Sequenced genome of ancient crop could raise yields: Insights may expand farming options, add economic value in Nebraska Panhandle

March 4th, 2019

Humanity has finally gotten to know one of its oldest, hardiest crops on a genetic level.

An international team has sequenced and mapped the genome of proso millet – a feat essential to raising yields of the drought-resistant crop in the Nebraska Panhandle and semiarid regions where population booms foreshadow food shortages.

Because millets can grow amid infertile soils and yield food with less water than any other grain, several of them have become popular among subsistence farmers in ever-hotter, drier swaths of Africa and Asia. But the relatively low yields of the crops, combined with traits that make them difficult to harvest, have limited their viability as a food, feed or fuel staple.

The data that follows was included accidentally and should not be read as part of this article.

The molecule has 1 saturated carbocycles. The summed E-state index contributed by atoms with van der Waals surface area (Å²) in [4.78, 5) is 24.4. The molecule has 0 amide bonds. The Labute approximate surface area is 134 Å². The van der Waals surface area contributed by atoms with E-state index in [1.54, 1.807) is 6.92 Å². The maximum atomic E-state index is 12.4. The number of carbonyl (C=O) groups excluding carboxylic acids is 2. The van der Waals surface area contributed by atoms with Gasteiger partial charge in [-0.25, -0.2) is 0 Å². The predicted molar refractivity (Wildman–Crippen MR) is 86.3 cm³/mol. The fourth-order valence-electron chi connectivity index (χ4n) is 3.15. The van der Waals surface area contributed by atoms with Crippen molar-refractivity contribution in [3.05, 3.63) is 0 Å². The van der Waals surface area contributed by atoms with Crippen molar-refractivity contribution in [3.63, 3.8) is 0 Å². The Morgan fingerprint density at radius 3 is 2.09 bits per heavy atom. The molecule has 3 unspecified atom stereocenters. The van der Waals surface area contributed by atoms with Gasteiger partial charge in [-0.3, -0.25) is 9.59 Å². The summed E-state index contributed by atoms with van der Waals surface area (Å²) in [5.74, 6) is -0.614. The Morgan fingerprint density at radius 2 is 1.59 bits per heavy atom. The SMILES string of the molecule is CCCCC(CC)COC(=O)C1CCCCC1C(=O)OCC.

To inform future breeding and genetic modification efforts, Nebraska’s James Schnable and his colleagues recently sequenced more than 90 percent of the genetic code in proso millet, a species grown mostly in the American Great Plains, northern China and parts of Europe.

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Story by Scott Schrage | University Communication